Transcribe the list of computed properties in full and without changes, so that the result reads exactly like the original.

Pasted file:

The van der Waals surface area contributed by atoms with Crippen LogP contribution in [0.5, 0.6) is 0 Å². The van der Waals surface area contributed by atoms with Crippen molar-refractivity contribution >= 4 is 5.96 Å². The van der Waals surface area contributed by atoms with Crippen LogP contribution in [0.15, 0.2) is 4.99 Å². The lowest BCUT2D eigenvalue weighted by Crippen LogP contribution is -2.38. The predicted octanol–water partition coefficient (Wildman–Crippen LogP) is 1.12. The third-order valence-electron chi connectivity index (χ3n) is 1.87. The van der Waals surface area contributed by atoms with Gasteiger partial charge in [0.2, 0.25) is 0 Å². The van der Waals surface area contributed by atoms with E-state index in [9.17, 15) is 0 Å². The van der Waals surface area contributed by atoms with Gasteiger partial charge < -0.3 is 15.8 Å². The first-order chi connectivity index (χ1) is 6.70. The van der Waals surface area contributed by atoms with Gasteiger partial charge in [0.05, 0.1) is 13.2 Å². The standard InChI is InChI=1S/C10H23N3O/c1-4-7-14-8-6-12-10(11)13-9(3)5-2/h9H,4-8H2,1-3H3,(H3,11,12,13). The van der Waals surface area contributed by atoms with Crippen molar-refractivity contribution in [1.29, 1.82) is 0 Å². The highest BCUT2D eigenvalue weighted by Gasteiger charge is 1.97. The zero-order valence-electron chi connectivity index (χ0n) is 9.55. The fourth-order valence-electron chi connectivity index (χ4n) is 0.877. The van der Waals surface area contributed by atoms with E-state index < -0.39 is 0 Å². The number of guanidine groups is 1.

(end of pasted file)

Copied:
The van der Waals surface area contributed by atoms with Crippen LogP contribution in [0.5, 0.6) is 0 Å². The van der Waals surface area contributed by atoms with Crippen molar-refractivity contribution >= 4 is 5.96 Å². The van der Waals surface area contributed by atoms with Crippen LogP contribution in [0.15, 0.2) is 4.99 Å². The lowest BCUT2D eigenvalue weighted by Crippen LogP contribution is -2.38. The predicted octanol–water partition coefficient (Wildman–Crippen LogP) is 1.12. The third-order valence-electron chi connectivity index (χ3n) is 1.87. The van der Waals surface area contributed by atoms with Gasteiger partial charge in [0.2, 0.25) is 0 Å². The van der Waals surface area contributed by atoms with E-state index in [9.17, 15) is 0 Å². The van der Waals surface area contributed by atoms with Gasteiger partial charge < -0.3 is 15.8 Å². The first-order chi connectivity index (χ1) is 6.70. The van der Waals surface area contributed by atoms with Gasteiger partial charge in [0.05, 0.1) is 13.2 Å². The standard InChI is InChI=1S/C10H23N3O/c1-4-7-14-8-6-12-10(11)13-9(3)5-2/h9H,4-8H2,1-3H3,(H3,11,12,13). The van der Waals surface area contributed by atoms with Crippen molar-refractivity contribution in [1.29, 1.82) is 0 Å². The highest BCUT2D eigenvalue weighted by Gasteiger charge is 1.97. The zero-order valence-electron chi connectivity index (χ0n) is 9.55. The fourth-order valence-electron chi connectivity index (χ4n) is 0.877. The van der Waals surface area contributed by atoms with E-state index < -0.39 is 0 Å². The number of guanidine groups is 1.